Skip to content

Head-Image

Technologies of the Self
Banner Text

Marc Selwyn Fine Art is pleased to announce Technologies of the Self, a group exhibition featuring works by Tetsumi Kudo, Lucas Samaras, Max Hooper Schneider and Paul Thek, curated by Jay Ezra Nayssan. This exhibition explores how these artists use the concept of the container as a tool for understanding and transforming the self. 

The installation includes Kudo’s seminal cage sculptures, works on paper, and string works (the first time such a comprehensive selection has been shown in Los Angeles); Samaras’ iconic boxes, manipulated Polaroids and works on paper; Thek’s reliquaries, newspaper and acrylic on canvas paintings; and new multimedia works by Los Angeles based artist Max Hooper Schneider following his exhibition at the Hammer Museum in 2020. 

Thumb-Show

Thumb-Show Thumbnails
Tetsumi Kudo, Portrait of the Artist, Buddha in Paris (Meditation enter future program et memoire enregisttree)(Portrait of the Artist, Buddha in Paris [Meditation between the programmed future and recorded memory]), 1976

Tetsumi Kudo

Portrait of the Artist, Buddha in Paris (Meditation entre futur programme et memoire enregistree)(Portrait of the Artist, Buddha in Paris [Meditation between the programmed future and recorded memory]), 1976

Painted cage, cotton, plastic, polyester, resin, artificial bird with feathers, yarn, sand, filament and wood

16 1/2 x 13 1/4 x 8 inches

 

Tetsumi Kudo, Meditation Between Memory and Future, 1978

Tetsumi Kudo

Meditation Between Memory and Future, 1978

Painted cage, artificial soil, wax flowers, cotton, plastic, polyester, resin, thread, sand, yarn, wood and fly-fishing feather

16 1/2 x 19 1/4 x 9 1/2 inches

NFS

Tetsumi Kudo, Valsez avec le trou noir!, 1982

Tetsumi Kudo

Valsez avec le trou noir!, 1982

Wood, string, plastic and adhesive

16 x 13 5/8 inches

Tetsumi Kudo, Fossil in Hiroshima, 1976

Tetsumi Kudo

Fossil in Hiroshima, 1976

Embossing, spary paint on paper

25 3/4 X 19 1/2 inches

Tetsumi Kudo, Fossil in Hiroshima, 1976

Tetsumi Kudo

Fossil in Hiroshima, 1976

Embossing, spary paint on paper

19 1/2 x 25 3/4 inches

Tetsumi Kudo, Fossil in Hiroshima, 1976

Tetsumi Kudo

Fossil in Hiroshima, 1976

Embossing, spary paint on paper

25 3/4 x 19 1/2 inches

Tetsumi Kudo, To Kill Is to Let Live (A), 1987

Tetsumi Kudo

To Kill Is to Let Live (A), 1987

Mixed media

137 x 19 x 5 inches

Max Hooper Schneide, Untitled (Dollhouse), TBD

Max Hooper Schneider

Shell, 2020

Burned wooden dollhouse, pigmented epoxy resin

45 x 38 x 32 inches

SOLD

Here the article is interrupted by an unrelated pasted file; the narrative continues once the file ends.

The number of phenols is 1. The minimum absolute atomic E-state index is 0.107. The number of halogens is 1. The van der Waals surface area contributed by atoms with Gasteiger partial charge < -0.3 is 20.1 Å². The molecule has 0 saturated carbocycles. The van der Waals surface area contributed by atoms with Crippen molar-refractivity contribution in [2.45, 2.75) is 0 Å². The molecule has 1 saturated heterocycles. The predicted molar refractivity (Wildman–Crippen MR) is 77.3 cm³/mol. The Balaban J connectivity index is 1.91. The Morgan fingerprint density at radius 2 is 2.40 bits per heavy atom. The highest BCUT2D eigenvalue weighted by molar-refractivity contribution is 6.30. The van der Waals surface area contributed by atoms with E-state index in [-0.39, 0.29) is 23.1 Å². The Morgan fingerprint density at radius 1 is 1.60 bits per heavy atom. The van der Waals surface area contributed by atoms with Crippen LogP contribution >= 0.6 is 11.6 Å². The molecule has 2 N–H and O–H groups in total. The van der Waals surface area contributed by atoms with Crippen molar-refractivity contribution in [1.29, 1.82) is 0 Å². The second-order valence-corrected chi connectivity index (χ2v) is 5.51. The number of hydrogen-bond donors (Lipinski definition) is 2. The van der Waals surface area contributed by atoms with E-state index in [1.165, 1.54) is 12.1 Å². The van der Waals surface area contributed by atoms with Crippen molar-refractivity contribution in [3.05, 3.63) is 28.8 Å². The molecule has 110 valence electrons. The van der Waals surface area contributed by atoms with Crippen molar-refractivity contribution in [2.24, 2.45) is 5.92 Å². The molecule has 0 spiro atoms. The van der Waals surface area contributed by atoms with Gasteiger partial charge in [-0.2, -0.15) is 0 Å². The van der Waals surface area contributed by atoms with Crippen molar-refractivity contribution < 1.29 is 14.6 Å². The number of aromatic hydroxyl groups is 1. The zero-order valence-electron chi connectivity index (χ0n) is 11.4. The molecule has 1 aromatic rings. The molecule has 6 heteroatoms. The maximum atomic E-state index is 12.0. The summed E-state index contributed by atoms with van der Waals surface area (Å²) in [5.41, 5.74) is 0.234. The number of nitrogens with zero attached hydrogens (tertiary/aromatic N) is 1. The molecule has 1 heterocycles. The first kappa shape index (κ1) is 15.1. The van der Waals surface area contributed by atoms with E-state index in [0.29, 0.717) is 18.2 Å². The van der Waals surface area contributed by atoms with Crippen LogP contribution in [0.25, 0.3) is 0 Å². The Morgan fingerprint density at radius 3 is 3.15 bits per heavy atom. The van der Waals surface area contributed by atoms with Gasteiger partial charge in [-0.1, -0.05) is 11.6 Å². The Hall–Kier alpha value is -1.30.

Max Hooper Schneider, Untitled (Ceramic extrusion), TBD

Max Hooper Schneider

Muscle Mass 2, 2017

Glazed ceramic

15 1/2 x 11 1/2 x 14 1/4 inches

SOLD

Max Hooper Schneider

Max Hooper Schneider

Crisis Hotline, 2020

Modeled habitat, vintage neon sign, metal cage

21 x 25 3/8 x 37 1/8 inches

Max Hooper Schneider, Battle Vest, 2018

Max Hooper Schneider

Battle Vest, 2018

Glazed ceramic, custom light box

29 3/8 x 34 x 3 3/4 inches

Max Hooper Schneider

Max Hooper Schneider

Library of Sickness, 2021

Pen, marker, and enamel on paper

18 x 24 inches

Lucas Samaras, Box #132, 1989

Lucas Samaras

Box #132, 1989

Mixed Media

6 1/2 x 15 1/4 x 11 1/2 inches (closed), 14 1/2 x 15 1/4 x 11 1/2 inches (top open), 14 1/2 x 15 1/4 x 17 inches (fully open)

SOLD

Lucas Samaras, Box #98, 1977

Lucas Samaras

Box #98, 1977

Wooden box construction with nails, acrylic, metal, fabric, printed paper collage and Plexiglas

10 x 8 3/4 x 12 inches, 4 x 8 3/4 x 9 1/2 inches, closed

Lucas Samaras, Box #84, 1973

Lucas Samaras

Box #84, 1973

Mixed media

13 3/4 x 13 x 11 inches

NFS

Lucas Samaras, Photo-Transformation 2/13/74, 1974

Lucas Samaras

Photo-Transformation 2/13/74, 1974

Polaroid SX-70, manipulated

3 x 3 inches, image

NFS

Lucas Samaras, Photo-Transformation 3/30/76, 1976

Lucas Samaras

Photo-Transformation 3/30/76, 1976

Polaroid SX-70, manipulated

3 x 3 inches, image

NFS

Lucas Samaras, Photo-Transformation 12/19/73, 1973

Lucas Samaras

Photo-Transformation 12/19/73, 1973

Polaroid SX-70, manipulated

3 x 3 inches, image

NFS

Lucas Samaras, Photo-Transformation 4/12/74, 1974

Lucas Samaras

Photo-Transformation 4/12/74, 1974

Polaroid SX-70, manipulated

3 x 3 inches, image

NFS

Lucas Samaras, Untitled,

Lucas Samaras

Untitled, August 22, 1974

Pastel on paper

13 x 10 inches

NFS